20th Century: 1976

On February 3, 1976, David Bunnell published an article by Bill Gates about software piracy in his Computer Notes Altair newsletter.

Steve Jobs and Steve Wozniak demonstrate the first Apple computer at the Home Brew Computer Club in April 1976. The Apple I had a 6502 MOS 1 MHz processor, 8 kB of onboard memory, and 1 kB of VRAM for $666.66.

Apple I Board – ArnoldReinhold, CC BY-SA 4.0 <https://creativecommons.org/licenses/by-sa/4.0&gt;, via Wikimedia Commons.

The 8086 (also called iAPX 86) is a 16-bit microprocessor chip designed by Intel between early 1976 and June 8, 1978, when it was released. The Intel 8088, released July 1, 1979,[4], is a slightly modified chip with an external 8-bit data bus (allowing cheaper and fewer supporting ICs). It is notable as the processor used in the original IBM PC design. The 8086 gave rise to the x86 architecture, which eventually became Intel’s most successful processor line. On June 5, 2018, Intel released a limited-edition CPU celebrating the 40th anniversary of the Intel 8086, called the Intel Core i7-8086K.

USR was founded in 1976 in Chicago, Illinois (and later moved to Skokie, Illinois) by a group of entrepreneurs, including Casey Cowell, who served as CEO for most of the company’s history, and Paul Collard, who designed modems into the mid-1980s. The company name is a reference to the fictional company U.S. Robots and Mechanical Men, which featured prominently in the works of Isaac Asimov.

The Fairchild Channel F, short for “Channel Fun”, was the first video game console to use ROM cartridges, instead of having games built-in, and the first console to use a microprocessor. It was released by Fairchild Camera and Instrument in November 1976 across North America at a retail price of US$169.95 (equivalent to $763.58 in 2019). It was launched as the “Video Entertainment System”, but when Atari, Inc. released its Video Computer System the next year, Fairchild rebranded their machine as “Channel F” while keeping the Video Entertainment System descriptor. The Fairchild Channel F achieved only about 350,000 units before Fairchild sold the technology to Zircon International in 1979, trailing well behind the VCS. The system was discontinued in 1983.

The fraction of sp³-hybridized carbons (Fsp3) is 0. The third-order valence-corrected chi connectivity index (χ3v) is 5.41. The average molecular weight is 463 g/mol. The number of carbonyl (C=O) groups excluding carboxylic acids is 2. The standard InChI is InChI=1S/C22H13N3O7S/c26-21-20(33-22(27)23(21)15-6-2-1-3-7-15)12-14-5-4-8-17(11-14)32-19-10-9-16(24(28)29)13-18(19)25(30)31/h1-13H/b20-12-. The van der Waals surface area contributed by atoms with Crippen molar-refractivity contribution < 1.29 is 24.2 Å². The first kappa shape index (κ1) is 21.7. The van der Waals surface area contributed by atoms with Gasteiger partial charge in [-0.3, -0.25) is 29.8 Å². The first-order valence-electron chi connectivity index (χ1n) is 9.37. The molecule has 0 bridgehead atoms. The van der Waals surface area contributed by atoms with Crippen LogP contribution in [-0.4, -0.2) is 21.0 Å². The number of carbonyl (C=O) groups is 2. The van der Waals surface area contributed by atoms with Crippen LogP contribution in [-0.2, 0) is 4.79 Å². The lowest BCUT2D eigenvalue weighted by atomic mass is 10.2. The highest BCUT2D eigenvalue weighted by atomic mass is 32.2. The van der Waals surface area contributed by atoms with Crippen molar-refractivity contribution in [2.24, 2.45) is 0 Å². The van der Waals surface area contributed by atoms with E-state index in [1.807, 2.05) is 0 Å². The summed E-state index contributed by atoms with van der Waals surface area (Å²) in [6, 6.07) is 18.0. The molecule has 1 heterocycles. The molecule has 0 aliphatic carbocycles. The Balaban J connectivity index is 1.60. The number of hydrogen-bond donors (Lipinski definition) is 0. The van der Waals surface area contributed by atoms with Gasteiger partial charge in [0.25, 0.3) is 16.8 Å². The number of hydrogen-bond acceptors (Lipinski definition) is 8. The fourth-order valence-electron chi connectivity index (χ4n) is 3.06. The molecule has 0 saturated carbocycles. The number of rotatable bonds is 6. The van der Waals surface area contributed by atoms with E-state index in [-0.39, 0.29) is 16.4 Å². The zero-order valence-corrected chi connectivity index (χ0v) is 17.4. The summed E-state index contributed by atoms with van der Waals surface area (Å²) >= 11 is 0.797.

Fairchild Channel F – Evan-Amos

XMODEM is a simple file transfer protocol developed as a quick hack by Ward Christensen for use in his 1977 MODEM.ASM terminal program. It allowed users to transmit files between their computers when both sides used MODEM. Keith Petersen made a minor update to always turn on “quiet mode”, and called the result XMODEM.

XMODEM, like most file transfer protocols, breaks up the original data into a series of “packets” that are sent to the receiver, along with additional information allowing the receiver to determine whether that packet was correctly received. If an error is detected, the receiver requests that the packet be re-sent. A string of bad packets causes the transfer to abort.

XMODEM became extremely popular in the early bulletin board system (BBS) market, largely because it was simple to implement. It was also fairly inefficient, and as modem speeds increased, this problem led to the development of a number of modified versions of XMODEM to improve performance or address other problems with the protocol. Christensen believed his original XMODEM to be “the single most modified program in computing history”

Microsoft officially dropped the hyphen in Micro-soft and trademarks the Microsoft name on November 26, 1976.